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Our Dedicated Skipper Training Vessel

Helping the next generation of skippers learn by doing

We’re proud to operate New Zealand’s first dedicated skipper training vessel.
This is the story of Lifeboat 52-18.

52-18, an Arun class lifeboat, was built in 1980 for the RNLI and operated out of the St Mary’s Lifeboat Station on the Isles of Scilly. After many years of rescuing mariners in the North Atlantic, it was eventually brought to New Zealand. After a decade on the dock, it’s now finally back in action.

The Facts

Class: Arun class lifeboat
Designer: GL Watson/RNLI
Builder: William Osbourne and Halmatic, UK
Client: Royal National Lifeboat Institution
Date of build: 1980
Displacement: 33 tons
Length: 15.8m
Beam: 5.2m
Draught: 1.5m
Propulsion: 2 x 3408TA V-8 Catepillars, 485hp @ 2100rpm
Maximum speed: 18.5 knots
Fuel: 2800 litres
Range of stability: 180 degrees
Fire pump: Gilkes, plus a portable Yanmar flood/fire pump

Welcome aboard. Have a look around using our virtual tour.

The Early Years at St Mary’s Lifeboat Station

Lifeboat 52-18 (Robert Edgar) was stationed at St Mary’s RNLI Lifeboat station in Isles of Scilly from 1981 until 1997.

Lifeboat 52-18 (Robert Edgar) was stationed at St Mary’s RNLI Lifeboat station in Isles of Scilly from 1981 until 1997.

46 Arun lifeboats like 52-18 were built between 1971 and 1990. Her speed, power, and maneuverability are impressive for a vessel of her time, and she has carried out some spectacular rescues.

The vessel has 29 watertight compartments and is designed to initiate self-righting in the event of a capsize – although, luckily, no Arun class lifeboat has ever been in this situation except when rolled in a controlled test.

Helmsmen can steer from inside the wheelhouse or from a flying bridge on top of the vessel, with intercom links connecting to wheelhouse, survivors’ cabins, and the deck by two-way speakers.

She has two survivors’ cabins and was designed to take up to 30 survivors in rough weather and up to 160 survivors in calm conditions. The fiberglass double hull has extra floatation, and the aluminum superstructure is light and watertight to ensure righting.

The Arun class lifeboat is considered one of the finest and safest vessels ever produced by the RNLI.

The Vessel

52-18 is a 15m Arun Class lifeboat with a beam of 5.2m, weighing 35tons.

This class of lifeboat is fitted with two 4 bladed counter rotating propellers and two 500hp 18L CATERPILLAR V8 turbocharged engines producing a max speed of 18.5 knots, which made them twice as fast as any of the earlier lifeboats due to their semi-plaining hull form. They can operate in almost any weather conditions.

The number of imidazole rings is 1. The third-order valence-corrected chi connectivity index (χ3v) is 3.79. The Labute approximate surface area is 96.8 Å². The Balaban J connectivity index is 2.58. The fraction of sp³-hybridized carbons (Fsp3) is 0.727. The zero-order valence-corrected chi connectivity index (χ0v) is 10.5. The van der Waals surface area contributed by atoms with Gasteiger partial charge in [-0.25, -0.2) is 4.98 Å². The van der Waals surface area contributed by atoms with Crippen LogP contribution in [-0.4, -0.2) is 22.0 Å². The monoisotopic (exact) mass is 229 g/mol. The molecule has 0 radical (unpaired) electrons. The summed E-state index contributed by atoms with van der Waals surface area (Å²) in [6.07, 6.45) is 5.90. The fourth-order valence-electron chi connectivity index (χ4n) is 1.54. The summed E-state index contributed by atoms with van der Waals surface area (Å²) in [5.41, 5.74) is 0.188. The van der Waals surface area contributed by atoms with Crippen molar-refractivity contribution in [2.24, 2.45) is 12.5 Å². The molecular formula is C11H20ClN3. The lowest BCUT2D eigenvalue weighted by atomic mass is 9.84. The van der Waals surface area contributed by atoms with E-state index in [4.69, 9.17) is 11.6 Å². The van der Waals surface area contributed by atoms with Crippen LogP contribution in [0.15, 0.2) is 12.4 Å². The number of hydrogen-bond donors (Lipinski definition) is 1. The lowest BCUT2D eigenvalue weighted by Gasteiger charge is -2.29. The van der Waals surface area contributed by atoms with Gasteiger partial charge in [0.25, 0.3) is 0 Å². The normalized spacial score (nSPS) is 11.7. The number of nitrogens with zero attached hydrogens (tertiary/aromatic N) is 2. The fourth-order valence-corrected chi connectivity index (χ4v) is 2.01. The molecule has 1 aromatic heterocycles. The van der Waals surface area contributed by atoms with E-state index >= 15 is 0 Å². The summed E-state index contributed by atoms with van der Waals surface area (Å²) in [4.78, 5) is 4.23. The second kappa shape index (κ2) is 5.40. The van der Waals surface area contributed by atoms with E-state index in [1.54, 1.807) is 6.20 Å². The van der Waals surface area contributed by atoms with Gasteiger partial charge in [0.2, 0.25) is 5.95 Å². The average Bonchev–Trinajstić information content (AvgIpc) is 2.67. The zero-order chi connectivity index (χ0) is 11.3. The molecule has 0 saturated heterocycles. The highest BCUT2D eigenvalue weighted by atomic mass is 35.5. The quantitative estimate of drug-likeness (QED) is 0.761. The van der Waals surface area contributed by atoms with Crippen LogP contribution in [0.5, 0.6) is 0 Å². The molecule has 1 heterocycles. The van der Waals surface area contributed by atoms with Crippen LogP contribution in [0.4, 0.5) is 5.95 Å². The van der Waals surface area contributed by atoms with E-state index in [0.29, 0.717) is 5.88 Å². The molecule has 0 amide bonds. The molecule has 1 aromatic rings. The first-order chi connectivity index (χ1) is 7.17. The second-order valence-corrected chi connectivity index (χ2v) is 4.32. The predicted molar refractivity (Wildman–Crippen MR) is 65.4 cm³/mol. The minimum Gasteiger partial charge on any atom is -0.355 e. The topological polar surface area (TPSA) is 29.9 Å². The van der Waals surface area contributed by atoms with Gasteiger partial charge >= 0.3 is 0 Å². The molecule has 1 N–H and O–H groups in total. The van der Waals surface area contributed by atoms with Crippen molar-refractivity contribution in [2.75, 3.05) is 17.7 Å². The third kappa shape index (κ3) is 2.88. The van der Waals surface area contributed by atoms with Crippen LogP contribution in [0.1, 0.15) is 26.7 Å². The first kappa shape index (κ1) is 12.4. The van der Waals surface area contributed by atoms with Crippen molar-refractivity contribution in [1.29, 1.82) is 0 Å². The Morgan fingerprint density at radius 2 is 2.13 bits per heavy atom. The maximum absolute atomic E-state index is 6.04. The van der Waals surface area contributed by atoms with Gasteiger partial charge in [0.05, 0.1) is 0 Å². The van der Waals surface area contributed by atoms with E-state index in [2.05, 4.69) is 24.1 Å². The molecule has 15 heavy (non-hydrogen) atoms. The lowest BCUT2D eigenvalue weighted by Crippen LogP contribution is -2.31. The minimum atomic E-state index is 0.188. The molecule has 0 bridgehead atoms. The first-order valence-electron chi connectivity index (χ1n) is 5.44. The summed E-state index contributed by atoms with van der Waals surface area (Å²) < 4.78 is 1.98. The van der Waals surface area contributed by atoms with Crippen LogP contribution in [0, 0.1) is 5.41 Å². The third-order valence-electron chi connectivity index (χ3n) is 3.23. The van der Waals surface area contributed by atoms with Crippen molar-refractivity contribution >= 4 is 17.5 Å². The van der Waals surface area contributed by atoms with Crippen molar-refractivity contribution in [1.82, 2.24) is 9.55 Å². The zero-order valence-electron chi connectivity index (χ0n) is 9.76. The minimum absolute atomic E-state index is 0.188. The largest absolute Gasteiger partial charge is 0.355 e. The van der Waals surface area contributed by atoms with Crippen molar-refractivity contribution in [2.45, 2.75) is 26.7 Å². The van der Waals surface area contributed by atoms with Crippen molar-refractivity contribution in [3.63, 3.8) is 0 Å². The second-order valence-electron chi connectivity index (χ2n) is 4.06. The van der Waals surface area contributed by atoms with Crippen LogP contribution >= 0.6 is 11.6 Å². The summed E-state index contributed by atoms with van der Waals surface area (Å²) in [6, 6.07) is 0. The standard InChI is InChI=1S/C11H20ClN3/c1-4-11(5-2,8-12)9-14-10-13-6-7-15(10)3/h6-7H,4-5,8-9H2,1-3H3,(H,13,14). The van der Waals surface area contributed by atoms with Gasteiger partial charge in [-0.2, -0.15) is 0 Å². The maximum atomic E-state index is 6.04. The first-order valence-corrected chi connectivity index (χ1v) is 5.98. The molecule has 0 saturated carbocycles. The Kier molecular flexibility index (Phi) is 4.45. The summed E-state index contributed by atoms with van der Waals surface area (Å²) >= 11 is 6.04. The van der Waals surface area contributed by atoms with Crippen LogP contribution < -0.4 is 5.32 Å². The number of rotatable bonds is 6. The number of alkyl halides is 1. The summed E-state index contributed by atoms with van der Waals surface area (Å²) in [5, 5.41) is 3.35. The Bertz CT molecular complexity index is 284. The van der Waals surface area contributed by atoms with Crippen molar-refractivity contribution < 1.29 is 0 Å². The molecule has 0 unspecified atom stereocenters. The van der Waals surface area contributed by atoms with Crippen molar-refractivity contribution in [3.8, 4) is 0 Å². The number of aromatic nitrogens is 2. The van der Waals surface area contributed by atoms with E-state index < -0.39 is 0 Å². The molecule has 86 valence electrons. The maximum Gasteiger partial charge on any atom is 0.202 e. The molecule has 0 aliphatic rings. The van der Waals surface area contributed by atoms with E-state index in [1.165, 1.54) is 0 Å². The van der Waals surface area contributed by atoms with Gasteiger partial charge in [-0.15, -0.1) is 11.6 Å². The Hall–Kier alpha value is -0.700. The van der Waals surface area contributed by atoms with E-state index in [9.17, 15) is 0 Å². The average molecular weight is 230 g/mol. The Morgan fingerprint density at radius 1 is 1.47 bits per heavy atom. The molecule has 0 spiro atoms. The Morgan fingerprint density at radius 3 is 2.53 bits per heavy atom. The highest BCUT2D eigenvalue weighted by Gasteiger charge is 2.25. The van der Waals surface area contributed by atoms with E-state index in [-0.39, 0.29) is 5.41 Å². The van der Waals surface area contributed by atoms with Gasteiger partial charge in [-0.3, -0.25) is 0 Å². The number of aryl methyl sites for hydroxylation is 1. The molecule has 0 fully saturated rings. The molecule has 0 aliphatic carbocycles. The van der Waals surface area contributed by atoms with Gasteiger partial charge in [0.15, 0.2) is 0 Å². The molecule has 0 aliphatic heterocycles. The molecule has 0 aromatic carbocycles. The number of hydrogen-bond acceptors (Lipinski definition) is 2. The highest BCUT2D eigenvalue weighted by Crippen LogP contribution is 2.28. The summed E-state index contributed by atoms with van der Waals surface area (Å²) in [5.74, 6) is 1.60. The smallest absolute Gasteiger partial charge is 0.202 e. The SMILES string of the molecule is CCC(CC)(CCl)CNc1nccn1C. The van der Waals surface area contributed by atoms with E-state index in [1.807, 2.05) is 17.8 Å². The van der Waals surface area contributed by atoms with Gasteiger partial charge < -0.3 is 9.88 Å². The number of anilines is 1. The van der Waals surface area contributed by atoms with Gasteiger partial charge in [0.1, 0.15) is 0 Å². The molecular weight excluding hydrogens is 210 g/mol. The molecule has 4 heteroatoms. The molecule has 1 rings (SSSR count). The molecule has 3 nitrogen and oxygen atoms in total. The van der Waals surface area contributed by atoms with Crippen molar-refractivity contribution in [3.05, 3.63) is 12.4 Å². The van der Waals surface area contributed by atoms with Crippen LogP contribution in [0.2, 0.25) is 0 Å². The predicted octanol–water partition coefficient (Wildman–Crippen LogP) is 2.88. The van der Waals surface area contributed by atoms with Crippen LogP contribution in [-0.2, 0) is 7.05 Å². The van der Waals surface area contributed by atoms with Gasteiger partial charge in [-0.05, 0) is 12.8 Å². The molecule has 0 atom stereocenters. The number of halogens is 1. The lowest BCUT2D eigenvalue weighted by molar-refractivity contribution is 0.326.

52-18 is fitted with SSB, VHF fixed and mobile radios, pulse and FMCW radars with a 32” controllable display for students, Radio Direction Finder, auto pilot, 2x GPS, Chart plotter, 3x depth sounders and more navigational and safety electronics. The military-grade Decca Radar scanner is designed to automatically shut off in the event of a capsize and is fully watertight so it can be put back to use after the vessel has self-righted. Mercury switches are also fitted to the engines, so if the vessel capsizes the engines will be restricted to idle until she rights.

The wheelhouse has 7 dedicated seats for crew positions, including Skipper (coxswain), Helmsman, Navigator, Radio Operator, Engineer and Medic. Some of these have been removed now to make room for students to move around.

The Journey to New Zealand and Life in Northland

After a total of over 20 years’ service, including 16 years at St Mary’s and 3 years at Weymouth, the vessel was completely refit by the RNLI so she could continue on as a lifeboat.

But then, in 2003, she was sold to Brian Angliss, who had her shipped to New Zealand.

She spent the past 12 years on the hard at Norsand Boatyard in Whangarei where she garnered considerable interest from people looking for a solid cruising boat but that would have required a substantial conversion.

The engines had only clocked up 350hrs when we bought her in September 2021.

A New Beginning at Skipper Training NZ

When 52-18 came up for sale in 2021, we were excited by the prospect of using it as a dedicated skipper training vessel on our courses.

While it looked perfect on paper, it was unclear how much maintenance work would be needed to get the vessel back up to scratch after so many years in the boatyard.

We wanted to inspect the boat and put an offer in. But then the entire country went into lockdown in August 2021, and there was no way we could travel to Northland.

So, we had a tough decision to make. Should we make an offer and buy the vessel sight unseen? We discussed our options and the potential risks and benefits as a team, realising that the boat could either become the perfect training vessel or a double-hulled bottomless pit.

But we decided that the benefits ultimately outweighed the risks associated with buying the boat unseen and went ahead with the purchase. You can imagine our relief and joy when we finally got the boat into the water and the engines ran flawlessly.

Lifeboat 52-18 has been receiving a lot of TLC and we’ve made some minor changes to make it even more suitable as a training vessel.

For now, it will stay in Nelson near the STNZ head office, but with trainers throughout the country, including Dunedin, Lyttleton, Nelson, Wellington, Tauranga, and Auckland, it will be put to good use as a dedicated training vessel.

We are excited about our new vessel and hope that it will help bring about a shift in the industry towards giving students the best possible hands-on training.

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